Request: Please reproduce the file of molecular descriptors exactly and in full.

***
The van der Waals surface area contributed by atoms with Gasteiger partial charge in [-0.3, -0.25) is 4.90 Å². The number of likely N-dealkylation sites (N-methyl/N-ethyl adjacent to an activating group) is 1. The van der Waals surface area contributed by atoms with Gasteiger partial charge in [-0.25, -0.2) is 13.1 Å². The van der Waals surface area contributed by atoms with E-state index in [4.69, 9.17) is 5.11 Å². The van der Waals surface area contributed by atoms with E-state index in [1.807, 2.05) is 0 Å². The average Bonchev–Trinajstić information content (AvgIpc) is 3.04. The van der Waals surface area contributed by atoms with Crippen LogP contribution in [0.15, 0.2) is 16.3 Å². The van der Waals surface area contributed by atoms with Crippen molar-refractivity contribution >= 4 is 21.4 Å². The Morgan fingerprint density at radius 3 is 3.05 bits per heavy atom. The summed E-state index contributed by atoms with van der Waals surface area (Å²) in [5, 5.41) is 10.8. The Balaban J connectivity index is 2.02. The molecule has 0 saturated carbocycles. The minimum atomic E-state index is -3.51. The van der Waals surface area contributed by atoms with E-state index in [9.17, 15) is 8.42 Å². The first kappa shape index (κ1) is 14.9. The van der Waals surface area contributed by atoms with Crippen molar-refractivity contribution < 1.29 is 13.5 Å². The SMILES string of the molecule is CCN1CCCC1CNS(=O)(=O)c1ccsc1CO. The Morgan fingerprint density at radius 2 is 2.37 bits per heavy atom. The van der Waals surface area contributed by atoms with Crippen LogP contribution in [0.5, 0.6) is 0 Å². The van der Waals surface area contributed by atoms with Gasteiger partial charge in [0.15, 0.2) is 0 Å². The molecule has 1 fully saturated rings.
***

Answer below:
The van der Waals surface area contributed by atoms with Gasteiger partial charge in [-0.3, -0.25) is 4.90 Å². The number of likely N-dealkylation sites (N-methyl/N-ethyl adjacent to an activating group) is 1. The van der Waals surface area contributed by atoms with Gasteiger partial charge in [-0.25, -0.2) is 13.1 Å². The van der Waals surface area contributed by atoms with E-state index in [4.69, 9.17) is 5.11 Å². The van der Waals surface area contributed by atoms with E-state index in [1.807, 2.05) is 0 Å². The average Bonchev–Trinajstić information content (AvgIpc) is 3.04. The van der Waals surface area contributed by atoms with Crippen LogP contribution in [0.15, 0.2) is 16.3 Å². The van der Waals surface area contributed by atoms with Crippen molar-refractivity contribution >= 4 is 21.4 Å². The Morgan fingerprint density at radius 3 is 3.05 bits per heavy atom. The summed E-state index contributed by atoms with van der Waals surface area (Å²) in [5, 5.41) is 10.8. The Balaban J connectivity index is 2.02. The molecule has 0 saturated carbocycles. The minimum atomic E-state index is -3.51. The van der Waals surface area contributed by atoms with E-state index in [9.17, 15) is 8.42 Å². The first kappa shape index (κ1) is 14.9. The van der Waals surface area contributed by atoms with Crippen molar-refractivity contribution < 1.29 is 13.5 Å². The SMILES string of the molecule is CCN1CCCC1CNS(=O)(=O)c1ccsc1CO. The Morgan fingerprint density at radius 2 is 2.37 bits per heavy atom. The van der Waals surface area contributed by atoms with Crippen LogP contribution in [0.5, 0.6) is 0 Å². The van der Waals surface area contributed by atoms with Gasteiger partial charge in [0.15, 0.2) is 0 Å². The molecule has 1 fully saturated rings.